A new study has found that working moms a taking the brunt of child care during the pandemic.
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New Study Shows Exactly How Working Moms' Careers Are Taking A Hit During The Pandemic

As the coronavirus pandemic continues to see people unemployed, on the frontlines, or working from home across the country, there is one part of the population who is significantly struggling. A new study has shown that working moms' careers are taking a hit during the pandemic and it could have consequences long after this health crisis has passed.

A new study conducted by three universities — Washington University in St. Louis, the University of Melbourne in Australia, and the University of North Texas — culled data from 60,000 households across the United States via a monthly labor statistics survey. Researchers sought to determine how parents were coping with working from home alongside childcare and domestic duties. And the results, first published in the online journal Gender, Work and Organization in July, were distressing.

Researchers found that between March and April working moms saw their paid time scaled back an average of four to five hours per week, while working dads in heterosexual partnerships who were surveyed did not see their hours scaled back at all. Additionally, mothers of school-aged children or very young children tended to see their work affected the most. Specifically, according to the study's findings, the gender work gap has increased by 20 to 50% since the outset of the pandemic, and mothers of children under the age of 13 had a larger number of reduced work hours than fathers.

"Our findings indicate mothers are bearing the brunt of the pandemic and may face long-term employment penalties as a consequence," study co-author Caitlyn Collins of Washington University, told The Source, her university's newspaper.

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So why are these working moms seeing their hours scaled back while their partners are largely able to continue to work from home as normal? Collins explained to Science Daily it's an issue of gender inequality. "Even among households in which both parents are able to work from home and are directly exposed to childcare and housework demands, mothers are scaling back to meet these responsibilities to a greater extent than fathers," Collins told Science Daily. "Ultimately, our analyses reveal that gender inequality in parents' work hours has worsened during the pandemic."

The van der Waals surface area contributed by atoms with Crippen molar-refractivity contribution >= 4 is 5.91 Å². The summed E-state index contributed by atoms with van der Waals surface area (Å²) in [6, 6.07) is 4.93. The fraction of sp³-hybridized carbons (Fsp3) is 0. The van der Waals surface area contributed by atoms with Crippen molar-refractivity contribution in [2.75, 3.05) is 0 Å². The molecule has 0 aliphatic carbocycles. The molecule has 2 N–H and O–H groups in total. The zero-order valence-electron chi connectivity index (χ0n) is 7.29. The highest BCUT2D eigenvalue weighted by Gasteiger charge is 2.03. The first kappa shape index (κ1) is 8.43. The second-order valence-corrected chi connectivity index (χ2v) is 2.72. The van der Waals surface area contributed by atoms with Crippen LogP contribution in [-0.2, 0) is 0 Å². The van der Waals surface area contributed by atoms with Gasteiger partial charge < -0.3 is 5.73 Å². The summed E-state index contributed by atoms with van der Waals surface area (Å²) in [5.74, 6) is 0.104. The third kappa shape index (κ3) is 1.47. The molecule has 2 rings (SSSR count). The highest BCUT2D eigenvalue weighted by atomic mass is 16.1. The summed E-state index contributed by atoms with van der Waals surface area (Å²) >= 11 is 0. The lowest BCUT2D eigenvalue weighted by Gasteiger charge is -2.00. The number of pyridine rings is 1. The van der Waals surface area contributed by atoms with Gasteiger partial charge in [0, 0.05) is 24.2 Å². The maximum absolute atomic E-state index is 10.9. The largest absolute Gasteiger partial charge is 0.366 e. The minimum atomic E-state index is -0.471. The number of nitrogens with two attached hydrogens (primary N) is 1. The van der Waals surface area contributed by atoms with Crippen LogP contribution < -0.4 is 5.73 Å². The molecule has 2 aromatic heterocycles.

Working reduced hours could see long-term effects for these moms, who could potentially be penalized by their employers and unable to meet inflexible work schedules. Earlier this month, in fact, a mother of two in California has filed a lawsuit agains her former employer, alleging that she was fired her because her young children were too noisy during work calls and her managers were ere "tired of accommodating" her.

A recent New York Times op-ed entitled "In The COVID-19 Economy, You Can Have A Kid Or A Job. You Can't Have Both" also recently went viral after calling out the struggle for moms during the pandemic. As author Deb Perelman wrote, "We are burned out because we are being rolled over by the wheels of an economy that has bafflingly declared working parents inessential."

This most recent study seemed to draw much the same conclusion, and offered examples of how managers and fathers can help a generation of working moms cope with both parenting and career responsibilities.

"Childcare demands and increased homeschooling expectations are likely to linger in many states into the next school year. To avoid long-term losses in women’s labor force participation, employers should offer flexibility to keep mothers attached to employment, including allowing employees to work shorter hours," researchers concluded in their study. "Further, fathers should be encouraged to provide more hours of care for their children, which may mean sacrificing paid work hours to do so."

Study referenced:

Collins, C., Landivar, L. C., Ruppanner, L., Scarborough, W., (2020) COVID-19 And The Gender Gap In Work Hours, Gender, Work & Organization

If you think you’re showing symptoms of coronavirus, which include fever, shortness of breath, and cough, call your doctor before going to get tested. If you’re anxious about the virus’s spread in your community, visit the CDC for up-to-date information and resources, or seek out mental health support. You can find all of Romper’s parents + coronavirus coverage here.